Jenny Love, UCL Energy Institute
I have been blogging about energy-related topics for over a year now, and so far haven’t said anything about my own research. In this post and the next one (forthcoming), I’ll describe, hopefully in a fun way, how I went about doing research on making social housing energy efficient, and what I found out. This one, part 1, describes what I did and some of the adventures I had along the way.
The point was to go and find out why, when social housing is made energy efficient by putting insulation and double glazing in, not as much heating energy is saved as was predicted – instead, the house becomes warmer. Now, this could be because occupants find heating cheaper and decide to use more; it could be that they use their heating exactly the same after the insulation and the house keeps heat in better and so the temperature goes up; there are various other options.
Now, much as I love doing it, sitting in an office drinking tea and staring at graphs was not going to solve this one – I decided on a ‘mixed empirical methodology’ which involves going and finding out what is going on in the houses both physically and from the occupants’ point of view. On the physics side, I decided to measure (both before and after the insulation) temperatures, radiator activity (to find out how they used heating) and use of space (to find out if they were able to use more rooms in their house when the rooms got warmer). On the occupant side, I decided to interview people in their homes about their life there, the cold, the insulation, and other topics.
After gaining permission to do my research on a particular council estate, the first thing to do was recruit households. Now, other researchers use sophisticated-sounding ways to do this, such as ‘stratified random sampling’ and ‘systematic sampling’. Although it hadn’t been my intention, the method I ended up using to recruit people was: pity. Imagine: it’s snowing outside; you hear a knock at your door, and a girl and her friend are standing outside, teeth chattering. The girl is wearing oversized steel-capped boots she has obviously borrowed from a man, and a ridiculous yellow jacket like a lollipop lady. You have never heard of UCL Energy Institute and have no interest in what she is doing but since her lips are blue you bring her in and give her a cup of tea.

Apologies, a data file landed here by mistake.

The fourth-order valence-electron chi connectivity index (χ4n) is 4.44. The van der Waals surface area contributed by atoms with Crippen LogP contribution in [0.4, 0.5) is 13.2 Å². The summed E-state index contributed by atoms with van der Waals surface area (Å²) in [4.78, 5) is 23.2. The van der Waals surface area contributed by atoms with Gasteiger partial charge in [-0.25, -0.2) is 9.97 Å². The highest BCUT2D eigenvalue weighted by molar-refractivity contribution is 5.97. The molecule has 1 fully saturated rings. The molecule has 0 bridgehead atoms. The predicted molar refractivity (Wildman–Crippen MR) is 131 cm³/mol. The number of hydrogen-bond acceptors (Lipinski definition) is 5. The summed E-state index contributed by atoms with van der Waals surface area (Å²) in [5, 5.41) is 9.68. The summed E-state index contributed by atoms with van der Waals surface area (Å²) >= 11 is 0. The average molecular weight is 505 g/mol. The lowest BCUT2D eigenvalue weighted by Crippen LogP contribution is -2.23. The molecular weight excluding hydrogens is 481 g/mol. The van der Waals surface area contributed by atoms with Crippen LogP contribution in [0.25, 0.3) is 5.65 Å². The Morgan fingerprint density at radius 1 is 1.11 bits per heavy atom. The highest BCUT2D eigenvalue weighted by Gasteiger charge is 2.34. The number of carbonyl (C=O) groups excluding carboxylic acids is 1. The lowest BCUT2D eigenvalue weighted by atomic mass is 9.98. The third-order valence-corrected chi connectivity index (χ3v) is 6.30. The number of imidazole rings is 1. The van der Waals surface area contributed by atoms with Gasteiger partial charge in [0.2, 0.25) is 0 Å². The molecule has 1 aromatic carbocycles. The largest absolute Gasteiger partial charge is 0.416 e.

It was pretty much like that.
Some things stick with you when you go into random people’s houses. I now present an extract of probably one of the weirdest conversations I’ve ever had:
Occupant: “When we have the double glazing we’ll have to move Emily”
[Occupant points at very large model triceratops on the floor of the living room]
Jenny: “…Aah.” [for some reason the next thing that came into Jenny’ head was:]”For some reason I thought it was male.”
Occupant: “Oh, no. Listen to this: EMILY!”
Jenny: “Oh, it knows its name…”
Occupant: “Oh, yes. But it gets even better: put your hand in her mouth.”
Jenny: “I don’t know if I want to do that”.
[Jenny does it anyway]
Jenny: “Ooh, she’s teething me!”
So anyway, one month later I thought I had enough data from the houses, so went back to take the sensors out and interview the occupants. I arrived at the first house to be told that the children had taken the sensors down, and why had I put them up, they looked so much like toys. I apologised. I went to the next house and was told that the cat had taken the sensors down.
This very cat, yes, the one shown sitting here on my bag of sensors, out-intellectualised a PhD student by pointing out a flaw in her research design. I should invite it back to be my PhD examiner.